• endosteal cells;
  • stem cells;
  • cytokines;
  • progenitor cell homing;
  • self renewal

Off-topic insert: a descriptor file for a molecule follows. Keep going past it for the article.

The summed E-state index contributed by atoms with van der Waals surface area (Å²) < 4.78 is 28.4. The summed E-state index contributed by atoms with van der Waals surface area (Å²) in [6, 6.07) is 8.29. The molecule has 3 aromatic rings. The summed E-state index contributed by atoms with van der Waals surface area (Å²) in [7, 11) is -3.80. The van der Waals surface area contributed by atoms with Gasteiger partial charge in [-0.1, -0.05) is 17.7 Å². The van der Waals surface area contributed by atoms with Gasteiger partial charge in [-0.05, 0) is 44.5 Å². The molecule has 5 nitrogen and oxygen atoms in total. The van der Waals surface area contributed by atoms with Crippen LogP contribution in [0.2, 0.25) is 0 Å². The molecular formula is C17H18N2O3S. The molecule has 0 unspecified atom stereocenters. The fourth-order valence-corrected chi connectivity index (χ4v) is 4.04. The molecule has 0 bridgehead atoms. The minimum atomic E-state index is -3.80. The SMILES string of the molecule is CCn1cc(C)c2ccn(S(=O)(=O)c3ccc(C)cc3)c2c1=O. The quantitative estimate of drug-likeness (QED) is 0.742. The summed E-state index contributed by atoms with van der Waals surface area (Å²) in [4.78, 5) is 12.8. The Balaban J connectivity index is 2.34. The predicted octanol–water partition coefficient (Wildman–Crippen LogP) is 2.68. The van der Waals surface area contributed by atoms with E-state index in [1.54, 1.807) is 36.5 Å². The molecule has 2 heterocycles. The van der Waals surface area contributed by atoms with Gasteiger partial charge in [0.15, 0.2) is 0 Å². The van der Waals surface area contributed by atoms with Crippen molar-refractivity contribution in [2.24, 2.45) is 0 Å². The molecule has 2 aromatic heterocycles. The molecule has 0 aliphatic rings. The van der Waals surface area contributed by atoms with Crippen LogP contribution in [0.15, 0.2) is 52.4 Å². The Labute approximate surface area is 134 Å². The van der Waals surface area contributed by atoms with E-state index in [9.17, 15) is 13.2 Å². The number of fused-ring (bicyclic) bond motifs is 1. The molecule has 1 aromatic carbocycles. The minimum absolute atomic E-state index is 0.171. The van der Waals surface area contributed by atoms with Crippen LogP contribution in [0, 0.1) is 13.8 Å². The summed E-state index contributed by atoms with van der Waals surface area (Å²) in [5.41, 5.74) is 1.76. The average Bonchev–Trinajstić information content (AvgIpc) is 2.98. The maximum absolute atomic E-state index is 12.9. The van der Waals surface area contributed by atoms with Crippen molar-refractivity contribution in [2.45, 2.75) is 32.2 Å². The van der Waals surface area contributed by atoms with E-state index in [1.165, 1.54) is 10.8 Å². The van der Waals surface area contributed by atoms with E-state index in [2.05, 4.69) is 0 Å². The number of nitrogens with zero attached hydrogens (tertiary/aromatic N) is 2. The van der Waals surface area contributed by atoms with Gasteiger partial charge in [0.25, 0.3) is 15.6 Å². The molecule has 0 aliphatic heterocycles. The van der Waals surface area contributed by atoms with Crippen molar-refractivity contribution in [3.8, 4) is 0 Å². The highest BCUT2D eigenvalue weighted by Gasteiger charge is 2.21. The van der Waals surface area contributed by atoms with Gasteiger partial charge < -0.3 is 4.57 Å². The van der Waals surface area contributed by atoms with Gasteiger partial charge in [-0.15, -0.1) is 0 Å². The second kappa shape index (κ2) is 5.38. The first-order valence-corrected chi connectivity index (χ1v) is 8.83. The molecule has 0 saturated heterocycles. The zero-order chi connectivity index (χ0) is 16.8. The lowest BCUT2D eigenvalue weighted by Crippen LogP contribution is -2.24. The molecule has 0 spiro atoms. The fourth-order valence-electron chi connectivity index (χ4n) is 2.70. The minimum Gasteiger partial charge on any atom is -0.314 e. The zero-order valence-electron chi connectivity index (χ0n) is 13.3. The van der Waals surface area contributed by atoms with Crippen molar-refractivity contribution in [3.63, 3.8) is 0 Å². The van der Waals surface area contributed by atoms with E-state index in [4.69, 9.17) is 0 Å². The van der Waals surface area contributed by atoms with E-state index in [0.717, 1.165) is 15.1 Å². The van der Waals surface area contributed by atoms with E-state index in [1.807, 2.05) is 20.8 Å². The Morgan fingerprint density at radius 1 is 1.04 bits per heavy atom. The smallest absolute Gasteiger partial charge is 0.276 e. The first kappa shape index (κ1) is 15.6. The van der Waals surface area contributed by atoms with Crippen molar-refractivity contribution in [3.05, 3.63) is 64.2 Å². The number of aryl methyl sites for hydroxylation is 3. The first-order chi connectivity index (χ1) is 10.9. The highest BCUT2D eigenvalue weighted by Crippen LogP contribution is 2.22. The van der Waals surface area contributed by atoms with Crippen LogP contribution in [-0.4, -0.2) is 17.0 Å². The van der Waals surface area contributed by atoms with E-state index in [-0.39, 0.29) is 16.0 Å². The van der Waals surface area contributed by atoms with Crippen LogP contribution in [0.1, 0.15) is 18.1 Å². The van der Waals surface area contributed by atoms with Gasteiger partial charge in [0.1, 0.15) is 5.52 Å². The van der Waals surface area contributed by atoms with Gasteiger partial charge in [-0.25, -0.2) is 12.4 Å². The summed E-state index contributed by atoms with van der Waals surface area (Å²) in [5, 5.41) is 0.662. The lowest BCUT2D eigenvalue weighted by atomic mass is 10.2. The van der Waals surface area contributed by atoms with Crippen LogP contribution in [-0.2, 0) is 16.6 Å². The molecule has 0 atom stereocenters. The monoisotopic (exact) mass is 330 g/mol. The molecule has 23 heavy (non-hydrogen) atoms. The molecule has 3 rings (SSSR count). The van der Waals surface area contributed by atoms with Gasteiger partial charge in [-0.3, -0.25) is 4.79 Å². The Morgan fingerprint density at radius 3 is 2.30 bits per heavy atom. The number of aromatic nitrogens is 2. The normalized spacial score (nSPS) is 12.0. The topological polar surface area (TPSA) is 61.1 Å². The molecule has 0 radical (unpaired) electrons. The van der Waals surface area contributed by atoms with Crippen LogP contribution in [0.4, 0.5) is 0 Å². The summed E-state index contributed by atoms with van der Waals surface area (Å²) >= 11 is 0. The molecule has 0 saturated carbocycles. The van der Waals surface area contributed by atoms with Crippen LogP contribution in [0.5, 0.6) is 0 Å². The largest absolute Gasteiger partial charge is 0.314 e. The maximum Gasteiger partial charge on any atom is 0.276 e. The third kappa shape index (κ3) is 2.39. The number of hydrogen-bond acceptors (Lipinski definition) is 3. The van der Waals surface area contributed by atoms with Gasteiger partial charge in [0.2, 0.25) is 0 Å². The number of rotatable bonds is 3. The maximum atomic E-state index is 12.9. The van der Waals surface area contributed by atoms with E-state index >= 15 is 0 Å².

In order to determine the relationship between bone marrow (bm) endosteal cells (EDC) and hemopoietic progenitors, we have analyzed the immunophenotype of EDC using various antibodies (Ab) against mesenchymal antigens. The Ab were applied on paraffin sections of normal bm (iliac crest, n=17; talus, n=1; phalanx, n=1), myeloregenerative bm (after chemotherapy), and hematologic disorders (acute myeloid leukemia (AML), n=8; chronic myeloid leukemia (CML), n=6; myelodysplastic syndromes (MDS), n=14; severe aplastic anemia (SAA), n=4; essential thrombocythemia (ET), n=2; idiopathic (primary) osteomyelo-fibrosis (IMF), n=1; polycythemia vera (PV), n=1). In normal bm, EDC were found to react with Ab against vimentin, tenascin, α-smooth muscle actin, osteocalcin, CD51, and CD56, but did not react with Ab against CD3, CD15, CD20, CD34, CD45, CD68, or CD117. An identical phenotype of EDC was found in AML, MDS, SAA, ET, IMF, PV, myeloregenerative bm, and peripheral bones lacking active hemopoiesis (talus, phalanx). In patients with CML, EDC reacted with Ab to CD51, but did not react with Ab to CD56. Based on their unique antigen profile, EDC were enriched from normal bm by enzyme digestion and cell sorting. However, these enriched cells (CD56+, CD45, CD34) did not give rise to hemopoietic cells under the culture conditions used, i.e. in the presence of the growth factors IGF-1, bFGF, SCF, IL-3, and GM-CSF. Together, our data do not support the hypothesis that EDC are totipotent mesenchymal progenitors giving rise to hemopoietic cells.